Tuesday, April 30, 2013

Tuesday's Tips and Techniques for Watercolor Painting

Wet Your Brushes First 

Always completely saturate your brushes with clean water prior to painting in watercolors.  This will help soften the bristles and get that capillary action going. You can damage the bristles by trying to pick up watercolor paint with a dry watercolor brush.

If the bristles are wet, they will be able to hold more paint and more water.

Doing a large background wash with a half wet brush will most likely end in disaster.  Dry streaks, splotchiness, skips, etc.  You will have more trouble keeping that nice big background wash evenly wet across the entire page.  So make sure your brush has been completely saturated with water before your begin.

Thursday, April 25, 2013

Landscape in Watercolor

Lil' Island
by Artist Rita Squier

Original Watercolor Painting
Size: 8 x 10 inch
140 lb. Watercolor Paper

Today's painting.

Available in my Etsy Shop.

Wednesday, April 24, 2013

Mahjong Prints

Mahjong Tiles
by Rita Squier

A 9x12 inch print of my watercolor painting.

I love the way these prints turned out!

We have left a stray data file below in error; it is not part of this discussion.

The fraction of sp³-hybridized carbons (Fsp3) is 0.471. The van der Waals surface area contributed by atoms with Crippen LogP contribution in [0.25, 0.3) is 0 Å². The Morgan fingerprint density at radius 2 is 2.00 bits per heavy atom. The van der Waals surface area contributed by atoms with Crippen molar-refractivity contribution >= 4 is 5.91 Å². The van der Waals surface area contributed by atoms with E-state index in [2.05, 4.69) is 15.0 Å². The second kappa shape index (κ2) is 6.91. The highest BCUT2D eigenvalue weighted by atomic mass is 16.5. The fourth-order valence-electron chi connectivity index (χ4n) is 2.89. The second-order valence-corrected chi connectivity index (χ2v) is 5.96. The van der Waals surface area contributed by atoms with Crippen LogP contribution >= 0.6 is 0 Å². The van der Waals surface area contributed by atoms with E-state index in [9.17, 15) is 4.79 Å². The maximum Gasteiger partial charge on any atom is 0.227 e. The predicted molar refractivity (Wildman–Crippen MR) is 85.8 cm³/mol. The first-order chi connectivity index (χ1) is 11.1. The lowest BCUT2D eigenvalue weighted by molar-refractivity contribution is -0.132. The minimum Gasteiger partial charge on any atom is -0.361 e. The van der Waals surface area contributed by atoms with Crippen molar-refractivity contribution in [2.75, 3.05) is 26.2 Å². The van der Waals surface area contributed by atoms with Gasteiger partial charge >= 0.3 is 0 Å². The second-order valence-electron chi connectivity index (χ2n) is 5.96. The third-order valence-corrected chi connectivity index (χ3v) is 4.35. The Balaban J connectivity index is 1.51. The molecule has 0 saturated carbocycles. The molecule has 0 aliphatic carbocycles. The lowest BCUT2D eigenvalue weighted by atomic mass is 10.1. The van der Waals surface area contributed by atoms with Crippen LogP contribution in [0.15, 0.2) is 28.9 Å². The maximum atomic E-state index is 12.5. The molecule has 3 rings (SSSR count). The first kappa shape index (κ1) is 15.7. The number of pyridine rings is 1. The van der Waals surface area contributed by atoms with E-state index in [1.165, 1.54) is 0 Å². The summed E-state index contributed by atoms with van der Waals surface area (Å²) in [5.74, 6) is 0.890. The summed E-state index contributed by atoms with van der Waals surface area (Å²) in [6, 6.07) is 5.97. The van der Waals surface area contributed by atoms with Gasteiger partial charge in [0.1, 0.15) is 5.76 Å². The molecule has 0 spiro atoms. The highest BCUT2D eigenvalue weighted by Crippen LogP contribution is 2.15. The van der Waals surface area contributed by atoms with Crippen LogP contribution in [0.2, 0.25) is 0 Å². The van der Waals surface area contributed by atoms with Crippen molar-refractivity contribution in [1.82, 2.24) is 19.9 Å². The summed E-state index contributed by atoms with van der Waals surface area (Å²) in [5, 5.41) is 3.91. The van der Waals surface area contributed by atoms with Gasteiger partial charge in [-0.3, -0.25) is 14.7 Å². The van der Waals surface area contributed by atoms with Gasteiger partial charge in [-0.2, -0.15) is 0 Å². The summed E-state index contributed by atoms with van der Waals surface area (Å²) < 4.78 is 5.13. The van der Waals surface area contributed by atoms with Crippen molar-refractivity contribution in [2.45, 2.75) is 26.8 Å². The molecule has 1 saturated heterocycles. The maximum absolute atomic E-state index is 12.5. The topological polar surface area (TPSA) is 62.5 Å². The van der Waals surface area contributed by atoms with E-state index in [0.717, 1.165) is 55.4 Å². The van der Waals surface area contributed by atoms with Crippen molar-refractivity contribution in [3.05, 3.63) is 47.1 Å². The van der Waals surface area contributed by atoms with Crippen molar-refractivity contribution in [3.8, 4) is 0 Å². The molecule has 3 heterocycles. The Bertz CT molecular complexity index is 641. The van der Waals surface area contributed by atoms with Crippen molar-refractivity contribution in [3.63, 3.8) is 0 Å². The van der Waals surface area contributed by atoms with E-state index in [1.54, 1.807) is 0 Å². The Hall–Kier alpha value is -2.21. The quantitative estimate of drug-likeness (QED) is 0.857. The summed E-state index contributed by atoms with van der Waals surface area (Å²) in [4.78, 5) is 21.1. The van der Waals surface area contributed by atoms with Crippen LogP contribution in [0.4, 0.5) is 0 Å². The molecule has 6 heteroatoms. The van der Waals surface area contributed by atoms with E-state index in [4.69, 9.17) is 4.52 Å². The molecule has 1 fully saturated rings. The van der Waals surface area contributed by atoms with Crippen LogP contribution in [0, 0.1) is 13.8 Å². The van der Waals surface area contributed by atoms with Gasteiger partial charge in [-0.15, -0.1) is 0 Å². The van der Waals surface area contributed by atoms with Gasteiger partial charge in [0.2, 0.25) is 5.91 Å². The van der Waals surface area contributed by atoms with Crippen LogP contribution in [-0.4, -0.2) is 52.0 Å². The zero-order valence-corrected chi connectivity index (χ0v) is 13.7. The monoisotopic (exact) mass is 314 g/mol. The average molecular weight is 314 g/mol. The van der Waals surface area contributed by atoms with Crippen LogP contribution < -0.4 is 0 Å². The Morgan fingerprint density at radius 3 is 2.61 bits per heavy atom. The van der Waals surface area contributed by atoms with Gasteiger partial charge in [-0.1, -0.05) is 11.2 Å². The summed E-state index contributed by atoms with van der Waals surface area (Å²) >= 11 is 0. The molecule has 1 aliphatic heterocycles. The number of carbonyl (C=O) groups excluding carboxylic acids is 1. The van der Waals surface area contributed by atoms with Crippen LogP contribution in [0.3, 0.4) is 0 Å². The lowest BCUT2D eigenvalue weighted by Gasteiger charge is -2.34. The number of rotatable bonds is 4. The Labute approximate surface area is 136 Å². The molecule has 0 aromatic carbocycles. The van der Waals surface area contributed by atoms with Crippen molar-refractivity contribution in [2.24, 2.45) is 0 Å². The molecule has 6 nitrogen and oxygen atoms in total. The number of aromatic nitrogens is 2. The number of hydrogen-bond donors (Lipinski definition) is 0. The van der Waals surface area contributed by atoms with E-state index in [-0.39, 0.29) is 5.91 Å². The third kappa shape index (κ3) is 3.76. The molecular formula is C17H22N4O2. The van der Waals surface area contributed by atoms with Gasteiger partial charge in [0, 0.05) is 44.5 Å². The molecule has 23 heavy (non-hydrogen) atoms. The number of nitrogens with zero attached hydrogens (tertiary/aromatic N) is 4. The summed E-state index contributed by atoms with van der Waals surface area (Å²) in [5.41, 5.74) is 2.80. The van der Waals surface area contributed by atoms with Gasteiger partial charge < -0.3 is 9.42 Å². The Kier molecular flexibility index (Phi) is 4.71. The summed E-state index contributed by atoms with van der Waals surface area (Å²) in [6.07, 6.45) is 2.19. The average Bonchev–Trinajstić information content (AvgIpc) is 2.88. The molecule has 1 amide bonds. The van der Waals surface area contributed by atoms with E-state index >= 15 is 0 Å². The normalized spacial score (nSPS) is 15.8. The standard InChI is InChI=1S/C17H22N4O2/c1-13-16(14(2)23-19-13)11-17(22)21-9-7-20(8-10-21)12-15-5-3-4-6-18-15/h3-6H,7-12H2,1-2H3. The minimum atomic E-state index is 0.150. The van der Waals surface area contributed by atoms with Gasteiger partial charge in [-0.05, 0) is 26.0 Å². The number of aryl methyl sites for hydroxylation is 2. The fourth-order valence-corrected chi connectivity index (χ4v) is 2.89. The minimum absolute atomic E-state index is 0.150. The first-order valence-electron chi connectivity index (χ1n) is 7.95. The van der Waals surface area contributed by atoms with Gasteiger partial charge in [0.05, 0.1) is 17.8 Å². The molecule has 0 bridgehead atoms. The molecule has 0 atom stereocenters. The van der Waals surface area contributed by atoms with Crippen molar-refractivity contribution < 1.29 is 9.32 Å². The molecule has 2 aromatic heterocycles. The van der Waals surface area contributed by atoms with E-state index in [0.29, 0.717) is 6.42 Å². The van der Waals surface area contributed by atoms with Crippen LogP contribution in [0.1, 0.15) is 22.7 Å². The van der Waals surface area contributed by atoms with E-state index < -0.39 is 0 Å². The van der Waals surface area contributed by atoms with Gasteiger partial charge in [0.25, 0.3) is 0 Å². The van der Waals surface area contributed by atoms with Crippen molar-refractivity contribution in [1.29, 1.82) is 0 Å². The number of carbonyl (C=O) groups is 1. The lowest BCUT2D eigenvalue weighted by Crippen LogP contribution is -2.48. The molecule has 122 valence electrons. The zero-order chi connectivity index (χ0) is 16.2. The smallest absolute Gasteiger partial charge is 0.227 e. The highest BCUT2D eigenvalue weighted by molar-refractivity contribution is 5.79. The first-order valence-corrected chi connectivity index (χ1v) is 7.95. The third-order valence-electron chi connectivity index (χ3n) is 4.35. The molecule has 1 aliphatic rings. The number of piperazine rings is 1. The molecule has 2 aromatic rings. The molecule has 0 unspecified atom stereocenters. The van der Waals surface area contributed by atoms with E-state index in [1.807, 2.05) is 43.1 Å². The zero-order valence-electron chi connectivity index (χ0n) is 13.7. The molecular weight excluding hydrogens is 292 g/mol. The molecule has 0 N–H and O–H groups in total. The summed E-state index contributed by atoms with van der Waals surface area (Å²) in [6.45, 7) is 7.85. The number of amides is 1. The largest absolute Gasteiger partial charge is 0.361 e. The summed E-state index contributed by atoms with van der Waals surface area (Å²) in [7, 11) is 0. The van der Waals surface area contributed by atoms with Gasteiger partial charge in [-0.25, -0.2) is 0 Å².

The paper is amazing.
The quality is excellent, looks just like a watercolor.

I have had prints made in a range of sizes:
2.5x3.5 - 5x7 - 8x10 - 9x12

Tuesday, April 23, 2013

Tuesday's Tips and Techniques for Watercolor Painting

Watercolor Blocks

Your style of painting should be a factor in deciding whether to purchase and paint on watercolor blocks of paper.

They are fantastic in some ways.  They are a sturdy block on which to paint.  Ten to twenty sheets of cut to size paper is pre-mounted on a sturdy backer.  Paint on the top piece of paper, slice the gum around the edges remove it and paint again.  Great for a not so wet way of painting with watercolors.

If you are one who loves to paint very wet with watercolor, a block of watercolor paper may not be a good option for you.